On the same day that the Black Ferns were winning their title, New Zealand had two other teams playing as the All Blacks eked out a narrow victory over Scotland in Edinburgh whilst the All Black XV lost narrowly to the Barbarians at a packed Tottenham Hotspurs Stadium.

Why are New Zealand the winners do I hear you ask? Well, how many countries could feasibly put out three world class teams in a single day? The answer none…. South Africa’s Select XV lost to Munster on Thursday whilst their women’s game is still a long way off the pace whilst France, England, Ireland are the next three contenders but once again would just not be able to do it at the moment.

Whilst the jury remains out on whether this All Blacks team can win the men’s World Cup next year, one thing is for certain the player pool in New Zealand remains the best in the world across the board.

Biggest Losers: Argentina 

From heroes to zeroes, world beaters to chumps, two steps forward – one step back, do we need to go on?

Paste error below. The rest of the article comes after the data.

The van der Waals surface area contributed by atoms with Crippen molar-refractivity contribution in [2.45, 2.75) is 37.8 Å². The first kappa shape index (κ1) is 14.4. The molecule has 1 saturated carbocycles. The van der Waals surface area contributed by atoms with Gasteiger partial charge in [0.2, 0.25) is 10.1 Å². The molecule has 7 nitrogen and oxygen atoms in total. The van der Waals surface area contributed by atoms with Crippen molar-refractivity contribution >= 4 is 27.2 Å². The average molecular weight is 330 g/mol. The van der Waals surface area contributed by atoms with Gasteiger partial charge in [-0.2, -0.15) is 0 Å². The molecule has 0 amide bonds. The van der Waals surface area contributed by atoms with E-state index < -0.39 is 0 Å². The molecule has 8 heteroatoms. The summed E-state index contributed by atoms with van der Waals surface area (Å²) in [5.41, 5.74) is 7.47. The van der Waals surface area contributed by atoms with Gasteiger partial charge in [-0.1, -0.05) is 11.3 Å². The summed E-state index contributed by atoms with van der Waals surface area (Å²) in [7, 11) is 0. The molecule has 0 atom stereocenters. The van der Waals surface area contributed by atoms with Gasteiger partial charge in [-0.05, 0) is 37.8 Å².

Argentina’s 20 – 13 loss to a struggling Welsh side in Cardiff was one of the most disappointing 7-day turn arounds in recent rugby history.

From the highs of picking up a first win at Twickenham in sixteen years, to an uninspiring loss is just part of the rollercoaster that Argentinean fans are currently dealing with.

Seemingly incapable of stringing back-to-back performances, Michael Cheika’s Pumas have the makings of a great side but just cannot seem to back-up performances which is a real concern heading into the World Cup.

Last week’s column was all about his impressive Los Pumas looked but the unchanged side that took to the Principality Stadium was a shell of those that took to Twickenham. 

Lacking a clinical edge, Argentina did not match the Welsh physicality outside of their one try which came on the back of a driving maul with just over ten minutes to play. 

Simply put their day was summed up as Welsh scrumhalf Thomas Williams charged down Juan Cruz Mallia lackadaisical attempt at a clearance kick. The Argentine fullback showed no urgency in either the kick or his attempt to clean up the mistake as the speedy Williams left him for dead to score Wales’s second try.

Outside of Emiliano Boffelli, every Argentinean player would’ve been fortunate to score more than a 5 out of 10 on a performance report card.

Next up is a Scotland side who pushed New Zealand hard in clash where Los Pumas should expect to rebound.

Written by Philip Bendon